put at risk by being treated with a placebo rather than a generic drug
proven to help them, according to a letter authored by Public Citizen
and two medical school professors and obstetricians published in the
December edition of the journal Obstetrics & Gynecology.

The trial, funded by Glaxo-Wellcome (now GlaxoSmithKline), measured
the efficacy of valacyclovir administered to pregnant women with a
history of genital herpes simplex virus (HSV) in reducing outbreaks of
genital HSV lesions at the time of labor. Women with HSV outbreaks
during pregnancy, especially those who experience a first episode, are
more likely to have another outbreak while in labor. When this occurs,
a Cesarean delivery is routinely performed to prevent HSV transmission
to the baby, which can result in sometimes-fatal neonatal HSV
infection.

The clinical trial ran from April 1998 to November 2004 at Parkland
Hospital in Dallas, which serves a predominantly low-income
population. The results were published in the July 2006 edition of
Obstetrics & Gynecology, the official journal of the American College
of Obstetricians and Gynecologists (ACOG).

Valacyclovir is a drug that is converted in the body into acyclovir.
Since 1999, acyclovir has been recommended by ACOG to be considered at
36 weeks of gestation for pregnant women with their first episode of
HSV during that pregnancy to prevent another outbreak at the time of
labor and the need for a Cesarean delivery. The authors of the study
ignored this guideline by including in the trial 62 women who had a
first episode of genital HSV during the pregnancy, most presumably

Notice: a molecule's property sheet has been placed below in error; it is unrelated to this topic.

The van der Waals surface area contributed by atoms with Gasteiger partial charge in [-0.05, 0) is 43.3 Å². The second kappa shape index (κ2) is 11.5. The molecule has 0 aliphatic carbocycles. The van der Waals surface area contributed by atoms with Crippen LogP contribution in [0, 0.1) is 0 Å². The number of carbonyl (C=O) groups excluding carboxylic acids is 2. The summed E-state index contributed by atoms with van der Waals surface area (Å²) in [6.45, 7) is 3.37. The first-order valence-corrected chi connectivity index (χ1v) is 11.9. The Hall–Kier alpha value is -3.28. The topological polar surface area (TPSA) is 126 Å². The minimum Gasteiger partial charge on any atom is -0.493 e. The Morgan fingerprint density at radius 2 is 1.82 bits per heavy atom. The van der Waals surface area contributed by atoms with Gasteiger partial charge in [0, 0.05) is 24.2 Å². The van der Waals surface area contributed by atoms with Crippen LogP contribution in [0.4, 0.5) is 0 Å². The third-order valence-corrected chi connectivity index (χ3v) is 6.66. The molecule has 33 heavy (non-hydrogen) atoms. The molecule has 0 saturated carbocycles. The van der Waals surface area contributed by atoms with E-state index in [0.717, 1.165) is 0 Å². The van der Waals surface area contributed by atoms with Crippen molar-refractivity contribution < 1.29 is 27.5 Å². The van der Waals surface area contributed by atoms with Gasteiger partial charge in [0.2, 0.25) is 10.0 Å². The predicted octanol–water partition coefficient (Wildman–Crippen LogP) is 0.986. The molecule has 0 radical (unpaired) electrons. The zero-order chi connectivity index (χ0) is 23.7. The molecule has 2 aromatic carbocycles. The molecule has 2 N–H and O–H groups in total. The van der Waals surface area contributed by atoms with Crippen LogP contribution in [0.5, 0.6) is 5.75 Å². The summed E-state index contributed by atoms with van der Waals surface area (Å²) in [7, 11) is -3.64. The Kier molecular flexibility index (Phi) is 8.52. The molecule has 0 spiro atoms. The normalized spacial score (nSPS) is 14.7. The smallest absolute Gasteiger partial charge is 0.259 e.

recruited after the ACOG guidelines were published.

In addition, four of the researchers who wrote the 2006 article
published a review article in 2003 that concluded that acyclovir
significantly reduced Cesarean rates for women with both first and
recurrent episodes of HSV compared to a placebo. Nonetheless, for more
than a year after submitting their findings, the researchers continued
to enroll women with both first and recurrent episodes, half of whom
received placebos.

"At the very same time these researchers were publishing their
conclusion that acyclovir could reduce Cesareans, they weren't
offering this drug to these indigent patients," said Dr. Adam Urato,
an obstetrician at the University of South Florida and one of the
letter's authors. "They were knowingly placing their patients at
higher risk. Did the patients understand that the researchers
themselves had concluded that acyclovir reduced the risk of Cesarean?"

As a result of this conduct by both the drug company and the
researchers, a significant number of the women assigned to receive the
placebo had an HSV outbreak that led to a Cesarean section – an
outbreak that likely could have been prevented if they had been